you are still only applying 12V of pressure. Yes you now have two batteries worth of Amps but the resistance of the circuit has not changed so it will still only let 100mA through, the difference being that you now have two batteries worth of amps to use before you run out of power instead of just one, so the circuit will run for twice as long.

If you now replace one of the batteries with a 12V mains power supply you are still only applying 12V of pressure so the circuit will be quite happy and only allow 100mA to flow.

The problem is going to occur when one source (battery or psu) has a lower voltage than the other, The higher voltage supply will start pushing current (amps) back into the other supply, your circuit will still only allow 100mA to flow through it and will still work quite happily.
The reverse powered supply though may not be so happy so this is where the Diodes come in to block the reverse supply or the switch to physically disconnect it.
 

PhilTilson

Joined Nov 29, 2009
96
You will find that the very knowledgeable and well-intentioned people on this forum sometimes end up making an answer a lot more complicated than it need be! What they are saying is (usually) quite correct but may go well beyond the needs of the original enquirer.

Refer to the diagram below. Let's assume that your PSU is switched off. Therefore V1 will be 0 Volts. V2 will be (say) 12 Volts. Thus current will flow from the battery, through the second diode, through the load and back to the battery. It can't flow through the first diode as this will have a higher voltage on the negative end than the positive (it is "reverse biased").

Now let's switch on the PSU, and let's also assume that its output is, say, 13 Volts (wall warts often have an output voltage higher than their stated value). Now current will flow through the first diode, through the load and back to the PSU. With an ideal diode (see later) the voltage at the load would be 13 Volts. But the battery voltage is only 12 Volts. Thus the second diode is reverse-biased and current cannot flow, so the battery is protected.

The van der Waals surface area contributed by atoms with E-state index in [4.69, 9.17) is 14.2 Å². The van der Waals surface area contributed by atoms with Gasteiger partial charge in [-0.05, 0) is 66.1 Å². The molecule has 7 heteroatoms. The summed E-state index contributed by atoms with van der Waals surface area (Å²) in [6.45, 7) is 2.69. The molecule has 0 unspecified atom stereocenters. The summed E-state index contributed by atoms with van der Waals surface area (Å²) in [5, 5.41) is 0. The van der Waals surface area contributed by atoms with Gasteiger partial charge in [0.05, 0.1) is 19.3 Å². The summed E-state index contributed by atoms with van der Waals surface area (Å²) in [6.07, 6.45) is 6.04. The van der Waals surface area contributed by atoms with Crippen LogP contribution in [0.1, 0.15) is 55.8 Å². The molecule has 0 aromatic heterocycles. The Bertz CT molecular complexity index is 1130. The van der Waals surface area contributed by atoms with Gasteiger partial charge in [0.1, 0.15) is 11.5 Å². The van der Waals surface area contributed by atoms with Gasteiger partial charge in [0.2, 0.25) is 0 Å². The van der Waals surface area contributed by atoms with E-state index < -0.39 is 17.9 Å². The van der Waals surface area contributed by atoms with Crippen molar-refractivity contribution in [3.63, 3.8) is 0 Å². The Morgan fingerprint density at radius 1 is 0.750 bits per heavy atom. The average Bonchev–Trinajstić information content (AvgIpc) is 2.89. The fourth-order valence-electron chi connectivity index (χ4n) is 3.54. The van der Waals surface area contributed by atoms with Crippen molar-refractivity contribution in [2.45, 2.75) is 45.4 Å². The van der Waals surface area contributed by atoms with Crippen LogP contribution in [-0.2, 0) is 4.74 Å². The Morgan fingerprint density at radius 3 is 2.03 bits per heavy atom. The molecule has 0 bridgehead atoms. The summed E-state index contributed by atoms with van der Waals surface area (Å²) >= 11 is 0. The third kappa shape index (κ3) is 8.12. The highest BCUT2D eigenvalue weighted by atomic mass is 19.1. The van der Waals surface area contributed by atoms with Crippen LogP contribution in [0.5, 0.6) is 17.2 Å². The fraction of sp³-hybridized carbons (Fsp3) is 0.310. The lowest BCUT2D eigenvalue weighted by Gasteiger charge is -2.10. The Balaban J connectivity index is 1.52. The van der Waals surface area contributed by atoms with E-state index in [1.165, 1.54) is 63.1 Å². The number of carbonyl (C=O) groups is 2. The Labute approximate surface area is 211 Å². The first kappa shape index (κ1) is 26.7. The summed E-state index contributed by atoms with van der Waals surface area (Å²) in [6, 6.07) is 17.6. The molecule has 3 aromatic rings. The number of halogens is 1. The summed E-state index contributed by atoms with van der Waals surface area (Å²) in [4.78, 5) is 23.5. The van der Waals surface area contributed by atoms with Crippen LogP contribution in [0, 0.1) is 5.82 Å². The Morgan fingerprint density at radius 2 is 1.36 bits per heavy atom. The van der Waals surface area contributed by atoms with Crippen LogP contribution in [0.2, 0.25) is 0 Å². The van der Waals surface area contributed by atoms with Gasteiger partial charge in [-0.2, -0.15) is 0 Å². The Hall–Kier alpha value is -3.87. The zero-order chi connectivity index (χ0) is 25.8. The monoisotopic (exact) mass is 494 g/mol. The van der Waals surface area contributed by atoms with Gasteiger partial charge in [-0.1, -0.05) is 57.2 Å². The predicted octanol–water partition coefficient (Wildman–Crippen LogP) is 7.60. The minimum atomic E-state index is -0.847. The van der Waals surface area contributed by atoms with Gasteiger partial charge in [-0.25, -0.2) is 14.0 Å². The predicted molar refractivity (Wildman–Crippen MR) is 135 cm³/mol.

If the PSU voltage were to fall to, say, 11 Volts, then the voltage at the load would be the 12 Volts from the battery and the first diode would be reverse-biased, so no current could flow back from the battery into the PSU.

I mentioned "ideal diodes" earlier. There is always a small voltage drop across a diode so, for example, the 13 Volts from the PSU would appear as (typically) 12.3 Volts at the load, or the battery 12 Volts would appear as 11.3 Volts, but the mechanism is exactly the same.

Cct1.jpg

There is no danger of "overloading" the load. If the output from the battery and the PSU happened to be exactly the same, then the current would be shared between the two, with both diodes conducting!
 

AnalogKid

Joined Aug 1, 2013
9,256
If the power supply unit has an adjustable output, you can use that feature to your advantage. If you adjust the power supply output voltage to be slightly above the highest possible battery voltage, then the circuit will use the power supply whenever it is available, leaving the battery sitting there as a backup power source. For example, if the battery max output is 12 V, you can adjust the power supply output to 12.5 V. Over time this can significantly increase the battery life.

The tradeoff is that you do not have total control over the circuit. If you want to demand that the circuit use either particular power source when both are connected, then you are back to a electromechanical switch or an electronic switch circuit.

ak
 

crutschow

Joined Mar 14, 2008
27,218
I do understand how a diode works, but don't see how the use of diodes would prevent overloading the load circuit.
If it's not clear it's because the "load" only takes the current it needs.
It makes no difference how many supplies are connected to the load by diodes as long as their voltages are close to the same.